I’ve been thinking and writing a lot lately about the clearing and straightening of creeks, and how that produces a wide range of negative effects, from the devastating floods that occur when stormwater that used to be absorbed by trees and wetlands and blunted by meanders and bends suddenly comes freight-training downstream, to the dry and sterile creekbeds that are left behind after the raging waters have scoured the habitat and wreaked havoc further down.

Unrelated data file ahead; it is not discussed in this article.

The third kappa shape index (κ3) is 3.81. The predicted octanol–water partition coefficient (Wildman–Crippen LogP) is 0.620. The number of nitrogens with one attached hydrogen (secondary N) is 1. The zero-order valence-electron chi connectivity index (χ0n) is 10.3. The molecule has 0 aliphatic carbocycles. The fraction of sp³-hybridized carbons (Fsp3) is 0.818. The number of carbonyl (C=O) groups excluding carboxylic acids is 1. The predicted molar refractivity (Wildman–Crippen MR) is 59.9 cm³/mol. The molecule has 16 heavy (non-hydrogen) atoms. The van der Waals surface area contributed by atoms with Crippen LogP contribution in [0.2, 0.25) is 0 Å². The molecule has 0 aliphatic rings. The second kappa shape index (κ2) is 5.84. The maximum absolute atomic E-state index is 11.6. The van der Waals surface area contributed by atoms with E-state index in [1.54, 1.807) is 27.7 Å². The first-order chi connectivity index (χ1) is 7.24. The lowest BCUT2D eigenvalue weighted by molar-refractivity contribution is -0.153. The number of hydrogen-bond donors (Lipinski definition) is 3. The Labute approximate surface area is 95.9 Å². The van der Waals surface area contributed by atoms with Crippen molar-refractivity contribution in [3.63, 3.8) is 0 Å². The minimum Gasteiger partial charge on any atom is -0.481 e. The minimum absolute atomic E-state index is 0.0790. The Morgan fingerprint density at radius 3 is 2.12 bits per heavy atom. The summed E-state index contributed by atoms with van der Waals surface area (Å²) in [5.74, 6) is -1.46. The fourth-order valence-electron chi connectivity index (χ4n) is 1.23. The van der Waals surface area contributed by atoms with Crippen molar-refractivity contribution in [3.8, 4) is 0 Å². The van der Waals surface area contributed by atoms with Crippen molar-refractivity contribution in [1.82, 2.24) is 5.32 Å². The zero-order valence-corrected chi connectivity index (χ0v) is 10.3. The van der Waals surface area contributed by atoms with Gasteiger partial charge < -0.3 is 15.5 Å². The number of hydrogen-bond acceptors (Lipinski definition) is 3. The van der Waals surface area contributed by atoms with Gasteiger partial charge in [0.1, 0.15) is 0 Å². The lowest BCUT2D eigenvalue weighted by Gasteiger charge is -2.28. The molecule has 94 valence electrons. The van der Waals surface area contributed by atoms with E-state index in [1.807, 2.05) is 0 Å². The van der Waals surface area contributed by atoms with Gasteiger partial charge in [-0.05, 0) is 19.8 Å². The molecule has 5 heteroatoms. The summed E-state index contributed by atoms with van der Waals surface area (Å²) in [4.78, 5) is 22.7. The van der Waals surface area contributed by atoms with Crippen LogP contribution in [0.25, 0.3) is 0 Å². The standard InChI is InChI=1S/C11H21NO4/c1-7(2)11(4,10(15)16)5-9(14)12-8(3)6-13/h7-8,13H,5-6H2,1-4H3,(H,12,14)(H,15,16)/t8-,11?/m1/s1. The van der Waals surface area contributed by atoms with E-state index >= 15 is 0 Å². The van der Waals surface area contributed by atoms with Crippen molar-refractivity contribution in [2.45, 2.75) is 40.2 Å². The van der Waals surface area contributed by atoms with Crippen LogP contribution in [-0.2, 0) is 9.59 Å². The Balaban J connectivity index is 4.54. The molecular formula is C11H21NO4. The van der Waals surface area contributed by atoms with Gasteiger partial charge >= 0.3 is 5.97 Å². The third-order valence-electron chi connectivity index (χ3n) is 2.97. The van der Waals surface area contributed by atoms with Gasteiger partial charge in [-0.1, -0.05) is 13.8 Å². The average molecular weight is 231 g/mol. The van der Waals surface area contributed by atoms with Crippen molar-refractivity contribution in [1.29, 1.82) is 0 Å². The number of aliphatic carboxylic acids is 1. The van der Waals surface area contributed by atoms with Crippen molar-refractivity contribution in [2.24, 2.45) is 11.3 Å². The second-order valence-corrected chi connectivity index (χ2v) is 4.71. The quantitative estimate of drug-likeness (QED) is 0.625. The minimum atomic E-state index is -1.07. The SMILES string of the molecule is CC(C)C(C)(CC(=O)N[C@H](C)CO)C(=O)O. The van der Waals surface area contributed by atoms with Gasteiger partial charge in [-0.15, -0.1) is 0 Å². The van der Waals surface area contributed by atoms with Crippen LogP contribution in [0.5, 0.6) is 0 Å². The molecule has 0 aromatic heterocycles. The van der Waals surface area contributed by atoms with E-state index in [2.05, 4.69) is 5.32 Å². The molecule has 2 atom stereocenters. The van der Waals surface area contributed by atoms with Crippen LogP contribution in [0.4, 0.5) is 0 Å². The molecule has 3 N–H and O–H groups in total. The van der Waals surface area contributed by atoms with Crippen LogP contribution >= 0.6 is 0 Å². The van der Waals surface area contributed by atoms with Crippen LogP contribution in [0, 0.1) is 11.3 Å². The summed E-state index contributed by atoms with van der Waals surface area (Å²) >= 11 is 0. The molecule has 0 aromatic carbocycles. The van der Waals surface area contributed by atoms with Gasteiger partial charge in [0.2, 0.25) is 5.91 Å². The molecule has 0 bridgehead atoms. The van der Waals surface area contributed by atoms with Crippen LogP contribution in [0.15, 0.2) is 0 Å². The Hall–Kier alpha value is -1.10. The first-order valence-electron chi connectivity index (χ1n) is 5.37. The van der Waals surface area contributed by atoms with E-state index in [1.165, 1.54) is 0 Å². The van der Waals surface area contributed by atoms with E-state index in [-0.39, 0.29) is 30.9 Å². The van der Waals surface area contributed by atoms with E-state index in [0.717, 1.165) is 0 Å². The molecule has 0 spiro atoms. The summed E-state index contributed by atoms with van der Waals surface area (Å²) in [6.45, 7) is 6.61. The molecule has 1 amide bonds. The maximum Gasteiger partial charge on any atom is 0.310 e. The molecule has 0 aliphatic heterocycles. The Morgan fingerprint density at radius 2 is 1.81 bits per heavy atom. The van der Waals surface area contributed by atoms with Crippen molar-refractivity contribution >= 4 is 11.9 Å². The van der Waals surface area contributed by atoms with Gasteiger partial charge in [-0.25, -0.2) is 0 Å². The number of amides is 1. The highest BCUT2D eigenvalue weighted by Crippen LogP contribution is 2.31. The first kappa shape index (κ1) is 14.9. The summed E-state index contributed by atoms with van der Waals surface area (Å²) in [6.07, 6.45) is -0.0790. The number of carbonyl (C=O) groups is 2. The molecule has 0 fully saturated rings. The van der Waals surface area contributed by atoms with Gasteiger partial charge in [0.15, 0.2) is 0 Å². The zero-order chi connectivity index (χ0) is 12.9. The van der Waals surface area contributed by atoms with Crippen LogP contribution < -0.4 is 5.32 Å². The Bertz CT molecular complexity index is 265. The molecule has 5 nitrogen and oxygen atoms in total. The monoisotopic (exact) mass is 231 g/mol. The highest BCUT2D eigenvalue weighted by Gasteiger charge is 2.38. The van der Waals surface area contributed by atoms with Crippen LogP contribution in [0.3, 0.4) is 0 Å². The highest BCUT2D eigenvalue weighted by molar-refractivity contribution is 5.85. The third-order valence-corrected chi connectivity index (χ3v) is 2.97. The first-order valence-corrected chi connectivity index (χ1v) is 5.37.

So I was fascinated when my friend Bruce Farling of Trout Unlimited sent me this old DuPont ad that celebrates the virtues of straightening creeks with dynamite. I honestly don’t think that people are much different today: we still yearn for the simplest answer, demand to make straight what nature made crooked, make flat what the world has made steep, even long after we understand the tremendous costs of those desires and the projects that make them real. What we have become better at, though, is covering up, using softer language to describe the destruction of natural places. Nobody in 2010 would make an ad like this one. And yet the destruction continues. The bald-faced honesty of the DuPont ad is almost refreshing.